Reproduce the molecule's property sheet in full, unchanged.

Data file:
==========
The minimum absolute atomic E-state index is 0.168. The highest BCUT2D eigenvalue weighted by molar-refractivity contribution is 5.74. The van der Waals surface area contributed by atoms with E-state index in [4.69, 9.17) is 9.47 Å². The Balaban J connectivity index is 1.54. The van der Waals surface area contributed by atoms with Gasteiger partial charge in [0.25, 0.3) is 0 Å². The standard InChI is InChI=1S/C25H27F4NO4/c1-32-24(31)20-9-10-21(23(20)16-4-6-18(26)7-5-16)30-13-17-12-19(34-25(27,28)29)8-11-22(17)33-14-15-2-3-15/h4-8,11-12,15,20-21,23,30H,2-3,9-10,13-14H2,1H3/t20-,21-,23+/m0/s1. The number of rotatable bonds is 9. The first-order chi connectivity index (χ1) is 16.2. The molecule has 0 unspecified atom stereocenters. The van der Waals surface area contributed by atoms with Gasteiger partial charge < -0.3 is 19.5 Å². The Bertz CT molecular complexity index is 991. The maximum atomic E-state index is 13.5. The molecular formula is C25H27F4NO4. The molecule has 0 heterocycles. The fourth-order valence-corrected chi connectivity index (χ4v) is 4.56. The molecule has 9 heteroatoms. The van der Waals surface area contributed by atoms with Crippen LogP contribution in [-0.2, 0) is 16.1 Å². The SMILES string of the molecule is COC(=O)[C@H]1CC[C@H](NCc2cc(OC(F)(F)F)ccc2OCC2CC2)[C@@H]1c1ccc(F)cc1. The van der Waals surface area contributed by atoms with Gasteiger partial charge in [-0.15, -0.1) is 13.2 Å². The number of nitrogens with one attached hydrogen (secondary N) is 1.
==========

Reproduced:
The minimum absolute atomic E-state index is 0.168. The highest BCUT2D eigenvalue weighted by molar-refractivity contribution is 5.74. The van der Waals surface area contributed by atoms with E-state index in [4.69, 9.17) is 9.47 Å². The Balaban J connectivity index is 1.54. The van der Waals surface area contributed by atoms with Gasteiger partial charge in [0.25, 0.3) is 0 Å². The standard InChI is InChI=1S/C25H27F4NO4/c1-32-24(31)20-9-10-21(23(20)16-4-6-18(26)7-5-16)30-13-17-12-19(34-25(27,28)29)8-11-22(17)33-14-15-2-3-15/h4-8,11-12,15,20-21,23,30H,2-3,9-10,13-14H2,1H3/t20-,21-,23+/m0/s1. The number of rotatable bonds is 9. The first-order chi connectivity index (χ1) is 16.2. The molecule has 0 unspecified atom stereocenters. The van der Waals surface area contributed by atoms with Gasteiger partial charge < -0.3 is 19.5 Å². The Bertz CT molecular complexity index is 991. The maximum atomic E-state index is 13.5. The molecular formula is C25H27F4NO4. The molecule has 0 heterocycles. The fourth-order valence-corrected chi connectivity index (χ4v) is 4.56. The molecule has 9 heteroatoms. The van der Waals surface area contributed by atoms with Crippen LogP contribution in [-0.2, 0) is 16.1 Å². The SMILES string of the molecule is COC(=O)[C@H]1CC[C@H](NCc2cc(OC(F)(F)F)ccc2OCC2CC2)[C@@H]1c1ccc(F)cc1. The van der Waals surface area contributed by atoms with Gasteiger partial charge in [-0.15, -0.1) is 13.2 Å². The number of nitrogens with one attached hydrogen (secondary N) is 1.